Five thoughts on the Capitals’ 4-3 win over Tampa Bay

January 10

(Photo by Mike Carlson/Getty Images)

TAMPA — Despite coughing up a two-goal lead for the fifth time in eight games, the Capitals rallied to snap their losing streak. Eric Fehr’s goal with 51.5 seconds left ensured a 4-3 victory over the Lightning Thursday night, which also featured perhaps the most highlight-reel-worthy save of the season thus far from a Washington netminder when Philipp Grubauer went into a full split to stop Ondrej Palat.

Five thoughts on the win in Tampa.

1. The new first line. The combination of Alex Ovechkin, Mikhail Grabovski and Fehr has only been together for three games but Thursday offered the best look so far of what type of offensive opportunities they can create together.

Granted, the Lightning like to play a transition-based game and will give up their fair share of chances against, so time will tell if this is more a reflection of the line or the opponent. But the trio combined for 21 attempted shots on goal – eight on net – and two even-strength goals. (Mikhail Grabovski recorded an even strength goal as well but it came without the full unit on the ice.) They would have liked to put more past Lightning netminder Anders Lindback, but it’s an encouraging showing regardless.

“We all had our chances and we all missed a bunch of chances today,” Fehr said. “Our line was talking, we were pretty disappointed that we didn’t have more speak of at the end but we got the win and we’re just going to keep finding ways to be successful.”

All three players have a nose for goal scoring but their individual strengths – Ovechkin’s shot and ability to draw the attention of an entire opposing team, Grabovski’s playmaking ability and speed, Fehr’s offensive-instincts and anticipation – made them a formidable presence in the offensive zone in Tampa. The group needs to match that with not giving up quite so much space to whoever they’re out on the ice against, as Coach Adam Oates mentioned postgame, but it’s interesting to see where this group will go.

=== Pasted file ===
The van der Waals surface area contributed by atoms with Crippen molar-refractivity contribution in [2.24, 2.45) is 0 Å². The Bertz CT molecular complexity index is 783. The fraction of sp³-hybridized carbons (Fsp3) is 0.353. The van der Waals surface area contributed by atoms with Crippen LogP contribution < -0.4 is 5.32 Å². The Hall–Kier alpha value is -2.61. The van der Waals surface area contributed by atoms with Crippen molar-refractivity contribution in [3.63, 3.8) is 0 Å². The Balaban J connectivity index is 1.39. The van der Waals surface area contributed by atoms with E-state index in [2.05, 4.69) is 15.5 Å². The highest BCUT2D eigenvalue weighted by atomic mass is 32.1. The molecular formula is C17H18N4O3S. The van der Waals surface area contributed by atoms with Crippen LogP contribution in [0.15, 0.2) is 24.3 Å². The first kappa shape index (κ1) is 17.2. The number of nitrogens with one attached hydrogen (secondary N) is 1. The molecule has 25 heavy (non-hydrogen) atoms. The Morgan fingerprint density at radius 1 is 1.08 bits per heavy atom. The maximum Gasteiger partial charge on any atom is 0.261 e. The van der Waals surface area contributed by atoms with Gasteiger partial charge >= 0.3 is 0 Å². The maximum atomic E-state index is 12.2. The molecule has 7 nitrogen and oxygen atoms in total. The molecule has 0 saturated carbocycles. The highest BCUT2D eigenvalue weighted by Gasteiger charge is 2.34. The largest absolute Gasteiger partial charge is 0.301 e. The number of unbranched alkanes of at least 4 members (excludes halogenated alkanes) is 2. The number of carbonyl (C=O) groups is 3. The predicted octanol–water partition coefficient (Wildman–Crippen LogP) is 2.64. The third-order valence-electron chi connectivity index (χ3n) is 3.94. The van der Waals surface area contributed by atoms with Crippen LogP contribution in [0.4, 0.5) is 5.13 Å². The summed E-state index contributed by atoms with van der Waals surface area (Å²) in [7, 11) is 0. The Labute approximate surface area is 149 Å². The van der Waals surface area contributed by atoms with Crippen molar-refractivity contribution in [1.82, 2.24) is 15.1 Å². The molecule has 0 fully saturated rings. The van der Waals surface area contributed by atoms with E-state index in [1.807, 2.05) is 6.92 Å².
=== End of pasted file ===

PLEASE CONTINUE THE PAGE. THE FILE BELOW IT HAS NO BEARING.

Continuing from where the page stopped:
“We’re slowly working on things. We’ve been working on a little bit of video together, trying to get more familiar with each other,” Fehr said. “I think there’s a lot of ice for me out there with the way those guys play I seem to find myself open a lot. Definitely enjoy playing with those guys but we’ve got to keep working on things.”

Here’s Fehr’s first goal of the night, which all three players on the line contributed to.

2. Ice conditions. Never before in either covering or watching NHL games have I seen teams switch ends halfway through periods of an indoor game but that’s what happened Thursday night. The circus was in Tampa the week before and so a fresh sheet of ice was laid ahead of the contest between the Capitals and Lightning.

Apparently when it was installed, according to a Lightning spokesman, the goal crease was painted in the incorrect spot. Grubauer and the Capitals noticed things were askew in the morning skate.

“I got beat always at the blocker side and [goaltending coach] Olie [Kolzig] was saying my angles are a little bit off,” Grubauer said. “I didn’t notice it and did a couple drills with Neuvy and Holts after and they look at the net — it’s totally off. Tampa Bay practiced before us and they didn’t even notice it. It was kind of funny.”

So crews dug up the ice, corrected the alignment of the crease and tried to fill it in but there wasn’t enough time for the corrected area to freeze properly leading to a rough, uneven spot in front of the net the Capitals were set to defend twice. So both teams’ coaches and general managers met with the game’s officials and decided the teams would switch ends at a whistle nearest the 10 minute mark in each period.